Further, this behavior isn’t usually the result of hardwired aggression, but rather, it often comes from your dog’s fear and stress associated with various stimuli.
Fortunately, with some hard work, you can reduce your dog’s reactivity and increase her confidence, which will allow you to start enjoying walks and other outings.
Check the video below to see some tips and examples for helping reduce a dog’s reactivity, but here’s the basic approach you’ll need to take:
- Start by preventing your dog from encountering her “triggers” (the things that set her off) as much as possible. This will prevent her from “practicing” her full-throttle response. This may mean walking her when the park isn’t crowded or hiding behind cars when encounters with other dogs or people are unavoidable. Try to only encounter triggers when you’re prepared and in “training mode”.
- Start desensitizing and counter-conditioning your dog to the presence of her triggers. Desensitization refers to gently allowing your dog to be in the presence of her triggers at a distance, so that these triggers are no longer novel or unusual to her. For dogs, a lot of fear stems from fear of the unknown! Counter-conditioning refers to training her brain to associate these triggers with awesome rewards. You’ll need to learn the finer points of dog desensitization and counterconditioning, but you can get started by grabbing a handful of the smelliest, tastiest treats you can and giving them to your dog whenever she sees her trigger. You’re going to want to keep her below her far enough away from the trigger that she doesn’t completely freak out (called “exceeding her threshold”). This may be quite a distance for some pups – up to 100 yards or more.
- With repetition and practice, you’ll likely notice your dog remaining calmer when she sees her triggers. Eventually, once she’s enjoyed enough treats while looking at her triggers, her brain will stop seeing other dogs (or whatever her trigger is) as a threat. In fact, she’ll learn that their presence means she gets a delicious treat.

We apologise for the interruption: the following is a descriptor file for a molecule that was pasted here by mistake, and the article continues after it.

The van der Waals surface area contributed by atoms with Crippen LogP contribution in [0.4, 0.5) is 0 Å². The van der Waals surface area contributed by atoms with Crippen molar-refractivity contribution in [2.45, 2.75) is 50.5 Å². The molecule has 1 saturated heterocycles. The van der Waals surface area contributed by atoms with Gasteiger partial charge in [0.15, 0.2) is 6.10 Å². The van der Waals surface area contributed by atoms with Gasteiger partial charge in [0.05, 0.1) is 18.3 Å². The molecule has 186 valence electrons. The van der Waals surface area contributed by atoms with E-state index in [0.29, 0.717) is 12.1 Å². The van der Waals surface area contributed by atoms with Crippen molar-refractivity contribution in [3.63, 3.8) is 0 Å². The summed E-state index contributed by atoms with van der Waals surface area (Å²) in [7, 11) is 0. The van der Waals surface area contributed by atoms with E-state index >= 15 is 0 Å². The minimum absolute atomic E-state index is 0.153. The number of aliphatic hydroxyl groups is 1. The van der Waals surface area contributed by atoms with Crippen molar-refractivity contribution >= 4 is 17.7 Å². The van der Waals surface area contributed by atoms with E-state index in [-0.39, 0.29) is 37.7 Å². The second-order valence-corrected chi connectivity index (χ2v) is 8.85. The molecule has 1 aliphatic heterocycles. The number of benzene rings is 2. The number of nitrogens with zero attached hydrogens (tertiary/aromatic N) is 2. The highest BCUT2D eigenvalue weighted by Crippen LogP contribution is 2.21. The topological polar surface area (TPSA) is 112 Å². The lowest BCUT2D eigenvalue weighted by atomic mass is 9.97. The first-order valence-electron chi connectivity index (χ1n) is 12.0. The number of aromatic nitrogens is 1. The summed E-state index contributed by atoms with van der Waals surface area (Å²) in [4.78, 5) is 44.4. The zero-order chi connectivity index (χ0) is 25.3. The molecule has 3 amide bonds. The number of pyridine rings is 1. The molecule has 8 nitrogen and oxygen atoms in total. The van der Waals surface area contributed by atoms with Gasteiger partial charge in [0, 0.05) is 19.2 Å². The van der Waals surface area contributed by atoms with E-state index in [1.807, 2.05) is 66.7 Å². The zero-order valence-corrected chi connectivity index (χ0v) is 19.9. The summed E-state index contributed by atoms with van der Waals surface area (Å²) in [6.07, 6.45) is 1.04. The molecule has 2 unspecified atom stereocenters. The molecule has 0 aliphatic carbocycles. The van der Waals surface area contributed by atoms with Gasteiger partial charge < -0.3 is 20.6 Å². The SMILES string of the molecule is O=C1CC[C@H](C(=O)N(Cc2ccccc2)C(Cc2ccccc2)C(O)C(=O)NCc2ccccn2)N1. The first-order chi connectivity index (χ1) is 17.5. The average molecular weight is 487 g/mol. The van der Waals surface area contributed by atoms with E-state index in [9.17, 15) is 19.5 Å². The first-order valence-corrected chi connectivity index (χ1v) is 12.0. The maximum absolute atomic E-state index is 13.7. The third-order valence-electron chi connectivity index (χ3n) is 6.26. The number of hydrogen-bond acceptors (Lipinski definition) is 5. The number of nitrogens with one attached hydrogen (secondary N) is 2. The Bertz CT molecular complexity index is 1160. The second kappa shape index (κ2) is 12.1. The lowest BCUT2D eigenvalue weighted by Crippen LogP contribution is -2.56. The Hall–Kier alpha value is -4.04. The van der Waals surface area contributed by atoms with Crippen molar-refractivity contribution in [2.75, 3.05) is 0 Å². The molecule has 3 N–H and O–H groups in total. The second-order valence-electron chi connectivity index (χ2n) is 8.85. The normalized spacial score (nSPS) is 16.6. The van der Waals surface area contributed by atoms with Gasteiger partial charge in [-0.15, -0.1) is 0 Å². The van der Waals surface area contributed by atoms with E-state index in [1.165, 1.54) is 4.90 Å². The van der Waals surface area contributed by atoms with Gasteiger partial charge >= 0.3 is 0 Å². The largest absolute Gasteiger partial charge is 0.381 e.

Pandemic Pooch Problem #2: Your dog is peeing and pooping in the house.
Solution: Puppy house-training struggles can be especially frustrating for new owners, but they’re often easy to address via management strategies while you work on a long-term, training-oriented solution.
Here’s the best way to approach the poopin’ and peein’ problem:
- Start by taking whatever steps are necessary to prevent your dog from relieving herself indoors. This will not only help you keep your sanity (and protect your floors) but it’ll also help break the peeing-on-the-floor cycle.
- Confine your dog to a relatively small area whenever you can’t directly supervise her or keep her in a place where she’s free to poop or pee. A crate is ideal, but you could also try using dog gates to keep her in a small area in your kitchen or bathroom. Dogs are generally reluctant to relieve themselves when confined in a small place, so she’ll likely hold it when sequestered inside a crate or gated area (assuming the area is small – it should only be large enough that she can lay comfortably, stand, and turn around).
- Simultaneously, you’ll want to take her outside for frequent walks. And we mean frequent – at least once every hour or two for young puppies (most adult dogs should be able to hold it for at least three or four hours).